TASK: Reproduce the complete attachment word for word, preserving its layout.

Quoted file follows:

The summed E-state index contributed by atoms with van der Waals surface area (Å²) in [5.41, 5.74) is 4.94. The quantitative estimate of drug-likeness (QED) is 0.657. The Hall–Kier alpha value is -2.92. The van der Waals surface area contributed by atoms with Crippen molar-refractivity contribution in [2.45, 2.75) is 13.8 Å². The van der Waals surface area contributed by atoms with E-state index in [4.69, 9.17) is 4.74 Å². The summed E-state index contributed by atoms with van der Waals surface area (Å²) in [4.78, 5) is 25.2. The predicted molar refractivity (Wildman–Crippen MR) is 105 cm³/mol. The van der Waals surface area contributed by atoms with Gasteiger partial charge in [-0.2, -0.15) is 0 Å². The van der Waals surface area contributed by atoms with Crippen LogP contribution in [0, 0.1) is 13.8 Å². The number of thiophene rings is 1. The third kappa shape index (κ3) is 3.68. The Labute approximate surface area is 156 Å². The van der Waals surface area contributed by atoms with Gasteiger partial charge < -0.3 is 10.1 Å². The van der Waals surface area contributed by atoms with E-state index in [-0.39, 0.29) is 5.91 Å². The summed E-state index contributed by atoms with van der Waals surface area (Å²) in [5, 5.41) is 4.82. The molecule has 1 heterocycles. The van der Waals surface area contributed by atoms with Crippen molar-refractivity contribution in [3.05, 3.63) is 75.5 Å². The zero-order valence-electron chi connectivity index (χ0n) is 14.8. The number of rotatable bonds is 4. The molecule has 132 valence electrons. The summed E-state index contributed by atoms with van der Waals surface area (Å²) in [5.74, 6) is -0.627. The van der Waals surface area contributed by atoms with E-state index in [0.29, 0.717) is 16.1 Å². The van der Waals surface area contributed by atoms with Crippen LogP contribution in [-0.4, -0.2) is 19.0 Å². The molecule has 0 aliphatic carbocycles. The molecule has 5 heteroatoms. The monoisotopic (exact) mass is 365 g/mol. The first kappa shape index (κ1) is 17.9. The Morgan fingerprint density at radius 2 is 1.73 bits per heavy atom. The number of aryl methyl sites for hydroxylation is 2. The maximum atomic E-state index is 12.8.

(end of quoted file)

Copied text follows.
The summed E-state index contributed by atoms with van der Waals surface area (Å²) in [5.41, 5.74) is 4.94. The quantitative estimate of drug-likeness (QED) is 0.657. The Hall–Kier alpha value is -2.92. The van der Waals surface area contributed by atoms with Crippen molar-refractivity contribution in [2.45, 2.75) is 13.8 Å². The van der Waals surface area contributed by atoms with E-state index in [4.69, 9.17) is 4.74 Å². The summed E-state index contributed by atoms with van der Waals surface area (Å²) in [4.78, 5) is 25.2. The predicted molar refractivity (Wildman–Crippen MR) is 105 cm³/mol. The van der Waals surface area contributed by atoms with Gasteiger partial charge in [-0.2, -0.15) is 0 Å². The van der Waals surface area contributed by atoms with Crippen LogP contribution in [0, 0.1) is 13.8 Å². The number of thiophene rings is 1. The third kappa shape index (κ3) is 3.68. The Labute approximate surface area is 156 Å². The van der Waals surface area contributed by atoms with Gasteiger partial charge < -0.3 is 10.1 Å². The van der Waals surface area contributed by atoms with E-state index in [-0.39, 0.29) is 5.91 Å². The summed E-state index contributed by atoms with van der Waals surface area (Å²) in [5, 5.41) is 4.82. The molecule has 1 heterocycles. The van der Waals surface area contributed by atoms with Crippen molar-refractivity contribution in [3.05, 3.63) is 75.5 Å². The zero-order valence-electron chi connectivity index (χ0n) is 14.8. The number of rotatable bonds is 4. The molecule has 132 valence electrons. The summed E-state index contributed by atoms with van der Waals surface area (Å²) in [5.74, 6) is -0.627. The van der Waals surface area contributed by atoms with E-state index in [0.29, 0.717) is 16.1 Å². The van der Waals surface area contributed by atoms with Crippen LogP contribution in [-0.4, -0.2) is 19.0 Å². The molecule has 0 aliphatic carbocycles. The molecule has 5 heteroatoms. The monoisotopic (exact) mass is 365 g/mol. The first kappa shape index (κ1) is 17.9. The Morgan fingerprint density at radius 2 is 1.73 bits per heavy atom. The number of aryl methyl sites for hydroxylation is 2. The maximum atomic E-state index is 12.8.